Readers Write: Hochul’s State of State lacked substance for transit

Readers Write: Hochul’s State of State lacked substance for transit

When it comes to transit, Gov. Kathy Hochul’s State of the State Speech and accompanying 267-page book “Achieving the New York Dream” left out how she was going to pay for all her commitments.

No explanation on how she failed to deliver on the promised start of Long Island Rail Road East Side Access to Grand Central Madison by December 2022.

No details have been provided on how Hochul’s proposed $5.5 billion Interboro Express Brooklyn to Queens Light Rail Connector will be paid for.

No details have been provided on how Albany will procure its matching 25% share, or $4 billion, toward the $16 billion Phase One (two new tunnels plus rehab of the two existing tunnels) and another $4 billion more to pay for the full build $33.4 billion Gateway Tunnel.

No details have been provided for the cost to the MTA of providing a 24/7 discounted low- cost, flat-fare, City Ticket for NYC residents boarding either Long Island Rail Road or Metro North Rail Road trains at stations within NYC. What will happen if many of the thousands of new riders end up standing in the aisles? How will conductors manage to walk through the trains to collect fares?

No details on how Albany will deal with the looming MTA multibillion-dollar, multi-year financial shortfall.

No details about how to deal with $500 million in lost revenue due to fare beaters from 2022.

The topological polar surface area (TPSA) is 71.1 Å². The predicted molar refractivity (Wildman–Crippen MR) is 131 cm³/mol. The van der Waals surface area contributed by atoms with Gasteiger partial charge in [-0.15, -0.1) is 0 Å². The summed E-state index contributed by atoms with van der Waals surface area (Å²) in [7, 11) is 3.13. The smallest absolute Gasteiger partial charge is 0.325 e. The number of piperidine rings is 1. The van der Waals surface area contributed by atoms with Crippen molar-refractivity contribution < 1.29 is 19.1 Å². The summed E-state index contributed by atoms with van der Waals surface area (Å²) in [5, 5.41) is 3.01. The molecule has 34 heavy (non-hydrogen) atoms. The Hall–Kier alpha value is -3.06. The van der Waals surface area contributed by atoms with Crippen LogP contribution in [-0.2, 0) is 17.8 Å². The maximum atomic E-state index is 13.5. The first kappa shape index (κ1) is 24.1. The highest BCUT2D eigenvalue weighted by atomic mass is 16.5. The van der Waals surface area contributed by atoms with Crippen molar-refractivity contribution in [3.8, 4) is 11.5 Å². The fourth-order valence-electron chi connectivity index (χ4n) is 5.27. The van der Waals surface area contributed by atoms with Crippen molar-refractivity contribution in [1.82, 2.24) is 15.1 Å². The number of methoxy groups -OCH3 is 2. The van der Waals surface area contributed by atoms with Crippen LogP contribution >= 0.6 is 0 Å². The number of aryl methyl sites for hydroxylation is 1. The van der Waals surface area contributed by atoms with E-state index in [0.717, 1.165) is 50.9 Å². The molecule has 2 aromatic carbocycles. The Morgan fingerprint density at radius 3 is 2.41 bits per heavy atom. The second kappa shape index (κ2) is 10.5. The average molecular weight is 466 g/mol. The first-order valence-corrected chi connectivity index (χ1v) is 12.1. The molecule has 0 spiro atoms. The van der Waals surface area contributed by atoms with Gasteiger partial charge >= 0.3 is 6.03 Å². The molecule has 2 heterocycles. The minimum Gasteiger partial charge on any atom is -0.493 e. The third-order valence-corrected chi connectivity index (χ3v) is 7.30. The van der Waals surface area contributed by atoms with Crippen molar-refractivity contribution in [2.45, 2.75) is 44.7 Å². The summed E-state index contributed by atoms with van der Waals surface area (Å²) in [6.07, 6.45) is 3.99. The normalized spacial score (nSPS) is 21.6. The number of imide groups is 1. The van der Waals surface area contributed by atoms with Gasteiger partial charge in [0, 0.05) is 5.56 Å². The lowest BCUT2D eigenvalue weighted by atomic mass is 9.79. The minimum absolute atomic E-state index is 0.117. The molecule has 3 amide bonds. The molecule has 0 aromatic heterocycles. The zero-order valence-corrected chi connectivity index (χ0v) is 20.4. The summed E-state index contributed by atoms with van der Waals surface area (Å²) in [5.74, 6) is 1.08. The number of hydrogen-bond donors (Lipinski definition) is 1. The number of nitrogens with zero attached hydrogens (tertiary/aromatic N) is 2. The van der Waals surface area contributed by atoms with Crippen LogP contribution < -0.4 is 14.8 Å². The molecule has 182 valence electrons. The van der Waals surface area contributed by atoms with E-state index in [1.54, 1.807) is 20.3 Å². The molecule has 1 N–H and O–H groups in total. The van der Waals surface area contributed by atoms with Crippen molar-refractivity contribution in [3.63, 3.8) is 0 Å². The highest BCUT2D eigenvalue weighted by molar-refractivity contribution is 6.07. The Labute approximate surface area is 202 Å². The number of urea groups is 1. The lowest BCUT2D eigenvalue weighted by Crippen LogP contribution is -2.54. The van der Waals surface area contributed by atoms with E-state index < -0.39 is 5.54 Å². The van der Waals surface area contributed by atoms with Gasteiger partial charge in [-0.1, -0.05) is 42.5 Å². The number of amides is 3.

No details about any progress made by the MTA Traffic Mobility Review Board, which is supposed to determine prices for congestion toll pricing. Will the process be transparent and meetings open to the public? Tolling is supposed to be implemented by December 2023 or early 2024. Revenues are supposed to raise $15 billion toward paying for the MTA $51 billion 2020 – 2024 Five Year Capital Plan.

No details about how the MTA will deal with funding future wage increases that the Transit Workers Union will ask for when their current contract expires in May 2023. The MTA only budgeted 2% per year for the next contract. The MTA’s current contract with the NYC Transit Transport Workers Union Local 100 is set to expire on May 15, 2023. Inflation was 4.16% in 2021 and exceeded 8% in 2022. It is fair to assume that NYC Transit union leadership will ask for wage increases to keep up with inflation? Whatever the TWU obtains, Long Island and Metro North Rail Road unions will follow and ask for parity.

No acknowledgement for a number of other major transportation projects she has previously supported. These include the $10 billion Cross Harbor Freight Tunnel, $10 billion Port Authority Bus Terminal, $8 billion Penn Station Redevelopment and MTA NYC Transit $6.9 billion Second Avenue Subway Phase 2 projects.

Larry Penner

Great Neck

(Larry Penner is a transportation advocate, historian and writer who previously served as a former Director for the Federal Transit Administration Region 2 New York Office of Operations and Program Management.

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